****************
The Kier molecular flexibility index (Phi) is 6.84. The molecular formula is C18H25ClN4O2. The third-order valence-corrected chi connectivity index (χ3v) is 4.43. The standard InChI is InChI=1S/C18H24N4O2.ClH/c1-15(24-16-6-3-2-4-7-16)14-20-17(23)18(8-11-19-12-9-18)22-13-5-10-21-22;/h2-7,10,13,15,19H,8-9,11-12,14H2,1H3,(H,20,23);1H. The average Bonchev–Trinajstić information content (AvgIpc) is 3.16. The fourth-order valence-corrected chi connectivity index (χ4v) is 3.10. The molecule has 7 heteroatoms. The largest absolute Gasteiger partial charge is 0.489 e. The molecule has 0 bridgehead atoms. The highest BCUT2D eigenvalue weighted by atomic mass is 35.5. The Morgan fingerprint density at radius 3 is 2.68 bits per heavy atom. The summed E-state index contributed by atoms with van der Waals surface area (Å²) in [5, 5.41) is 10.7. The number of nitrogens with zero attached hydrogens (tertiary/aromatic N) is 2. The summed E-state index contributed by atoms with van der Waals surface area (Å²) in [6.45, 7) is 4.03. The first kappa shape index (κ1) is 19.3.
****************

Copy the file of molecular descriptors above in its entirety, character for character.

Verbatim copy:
The Kier molecular flexibility index (Phi) is 6.84. The molecular formula is C18H25ClN4O2. The third-order valence-corrected chi connectivity index (χ3v) is 4.43. The standard InChI is InChI=1S/C18H24N4O2.ClH/c1-15(24-16-6-3-2-4-7-16)14-20-17(23)18(8-11-19-12-9-18)22-13-5-10-21-22;/h2-7,10,13,15,19H,8-9,11-12,14H2,1H3,(H,20,23);1H. The average Bonchev–Trinajstić information content (AvgIpc) is 3.16. The fourth-order valence-corrected chi connectivity index (χ4v) is 3.10. The molecule has 7 heteroatoms. The largest absolute Gasteiger partial charge is 0.489 e. The molecule has 0 bridgehead atoms. The highest BCUT2D eigenvalue weighted by atomic mass is 35.5. The Morgan fingerprint density at radius 3 is 2.68 bits per heavy atom. The summed E-state index contributed by atoms with van der Waals surface area (Å²) in [5, 5.41) is 10.7. The number of nitrogens with zero attached hydrogens (tertiary/aromatic N) is 2. The summed E-state index contributed by atoms with van der Waals surface area (Å²) in [6.45, 7) is 4.03. The first kappa shape index (κ1) is 19.3.